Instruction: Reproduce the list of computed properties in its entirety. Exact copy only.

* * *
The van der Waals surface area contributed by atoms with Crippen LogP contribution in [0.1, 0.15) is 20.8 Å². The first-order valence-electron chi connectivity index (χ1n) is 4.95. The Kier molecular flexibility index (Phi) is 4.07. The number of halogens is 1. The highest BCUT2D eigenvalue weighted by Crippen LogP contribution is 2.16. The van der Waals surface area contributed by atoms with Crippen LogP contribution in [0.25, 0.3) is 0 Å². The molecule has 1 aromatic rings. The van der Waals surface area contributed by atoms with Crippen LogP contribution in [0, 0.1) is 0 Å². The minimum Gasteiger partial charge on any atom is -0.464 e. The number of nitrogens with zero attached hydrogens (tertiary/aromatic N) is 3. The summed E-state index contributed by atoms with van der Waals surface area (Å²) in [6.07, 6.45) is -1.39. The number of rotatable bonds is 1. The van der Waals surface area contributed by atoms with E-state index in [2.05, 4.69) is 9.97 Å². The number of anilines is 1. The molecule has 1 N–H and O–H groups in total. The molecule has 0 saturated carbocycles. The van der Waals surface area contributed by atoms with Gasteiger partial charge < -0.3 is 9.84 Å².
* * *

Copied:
The van der Waals surface area contributed by atoms with Crippen LogP contribution in [0.1, 0.15) is 20.8 Å². The first-order valence-electron chi connectivity index (χ1n) is 4.95. The Kier molecular flexibility index (Phi) is 4.07. The number of halogens is 1. The highest BCUT2D eigenvalue weighted by Crippen LogP contribution is 2.16. The van der Waals surface area contributed by atoms with Crippen LogP contribution in [0.25, 0.3) is 0 Å². The molecule has 1 aromatic rings. The van der Waals surface area contributed by atoms with Crippen LogP contribution in [0, 0.1) is 0 Å². The minimum Gasteiger partial charge on any atom is -0.464 e. The number of nitrogens with zero attached hydrogens (tertiary/aromatic N) is 3. The summed E-state index contributed by atoms with van der Waals surface area (Å²) in [6.07, 6.45) is -1.39. The number of rotatable bonds is 1. The van der Waals surface area contributed by atoms with E-state index in [2.05, 4.69) is 9.97 Å². The number of anilines is 1. The molecule has 1 N–H and O–H groups in total. The molecule has 0 saturated carbocycles. The van der Waals surface area contributed by atoms with Gasteiger partial charge < -0.3 is 9.84 Å².